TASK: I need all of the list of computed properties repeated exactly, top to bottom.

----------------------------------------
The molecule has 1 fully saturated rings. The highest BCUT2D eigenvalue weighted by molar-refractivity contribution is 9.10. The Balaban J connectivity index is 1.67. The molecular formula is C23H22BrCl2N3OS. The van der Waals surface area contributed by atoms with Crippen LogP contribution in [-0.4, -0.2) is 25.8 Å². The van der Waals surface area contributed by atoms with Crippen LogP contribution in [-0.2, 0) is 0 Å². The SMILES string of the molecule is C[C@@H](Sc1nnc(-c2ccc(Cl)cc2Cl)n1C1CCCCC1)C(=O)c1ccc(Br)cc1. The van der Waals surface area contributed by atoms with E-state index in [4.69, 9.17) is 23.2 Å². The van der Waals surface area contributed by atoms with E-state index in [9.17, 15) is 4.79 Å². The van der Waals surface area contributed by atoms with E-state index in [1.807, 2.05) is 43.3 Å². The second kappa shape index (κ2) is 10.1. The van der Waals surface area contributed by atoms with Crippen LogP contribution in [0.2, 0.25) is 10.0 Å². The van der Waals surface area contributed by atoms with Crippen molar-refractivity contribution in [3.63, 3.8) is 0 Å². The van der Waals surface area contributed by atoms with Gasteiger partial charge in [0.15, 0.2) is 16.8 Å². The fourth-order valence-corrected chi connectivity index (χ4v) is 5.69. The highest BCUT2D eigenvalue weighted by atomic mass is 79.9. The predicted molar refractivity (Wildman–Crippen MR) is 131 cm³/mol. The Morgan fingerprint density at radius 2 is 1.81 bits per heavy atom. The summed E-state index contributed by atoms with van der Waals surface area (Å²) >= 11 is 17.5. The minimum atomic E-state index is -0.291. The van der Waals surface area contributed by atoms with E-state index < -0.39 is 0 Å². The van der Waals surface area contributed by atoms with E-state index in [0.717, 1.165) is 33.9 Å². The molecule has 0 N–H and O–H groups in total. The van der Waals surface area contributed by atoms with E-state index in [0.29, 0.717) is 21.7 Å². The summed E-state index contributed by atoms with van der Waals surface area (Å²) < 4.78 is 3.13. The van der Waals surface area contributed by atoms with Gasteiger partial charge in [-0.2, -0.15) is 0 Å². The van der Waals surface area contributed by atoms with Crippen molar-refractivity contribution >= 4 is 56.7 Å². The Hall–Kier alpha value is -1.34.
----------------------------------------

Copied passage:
The molecule has 1 fully saturated rings. The highest BCUT2D eigenvalue weighted by molar-refractivity contribution is 9.10. The Balaban J connectivity index is 1.67. The molecular formula is C23H22BrCl2N3OS. The van der Waals surface area contributed by atoms with Crippen LogP contribution in [-0.4, -0.2) is 25.8 Å². The van der Waals surface area contributed by atoms with Crippen LogP contribution in [-0.2, 0) is 0 Å². The SMILES string of the molecule is C[C@@H](Sc1nnc(-c2ccc(Cl)cc2Cl)n1C1CCCCC1)C(=O)c1ccc(Br)cc1. The van der Waals surface area contributed by atoms with E-state index in [4.69, 9.17) is 23.2 Å². The van der Waals surface area contributed by atoms with E-state index in [9.17, 15) is 4.79 Å². The van der Waals surface area contributed by atoms with E-state index in [1.807, 2.05) is 43.3 Å². The second kappa shape index (κ2) is 10.1. The van der Waals surface area contributed by atoms with Crippen LogP contribution in [0.2, 0.25) is 10.0 Å². The van der Waals surface area contributed by atoms with Crippen molar-refractivity contribution in [3.63, 3.8) is 0 Å². The van der Waals surface area contributed by atoms with Gasteiger partial charge in [0.15, 0.2) is 16.8 Å². The fourth-order valence-corrected chi connectivity index (χ4v) is 5.69. The highest BCUT2D eigenvalue weighted by atomic mass is 79.9. The predicted molar refractivity (Wildman–Crippen MR) is 131 cm³/mol. The Morgan fingerprint density at radius 2 is 1.81 bits per heavy atom. The summed E-state index contributed by atoms with van der Waals surface area (Å²) >= 11 is 17.5. The minimum atomic E-state index is -0.291. The van der Waals surface area contributed by atoms with E-state index < -0.39 is 0 Å². The van der Waals surface area contributed by atoms with E-state index in [0.717, 1.165) is 33.9 Å². The molecule has 0 N–H and O–H groups in total. The van der Waals surface area contributed by atoms with E-state index in [0.29, 0.717) is 21.7 Å². The summed E-state index contributed by atoms with van der Waals surface area (Å²) < 4.78 is 3.13. The van der Waals surface area contributed by atoms with Gasteiger partial charge in [-0.2, -0.15) is 0 Å². The van der Waals surface area contributed by atoms with Crippen molar-refractivity contribution >= 4 is 56.7 Å². The Hall–Kier alpha value is -1.34.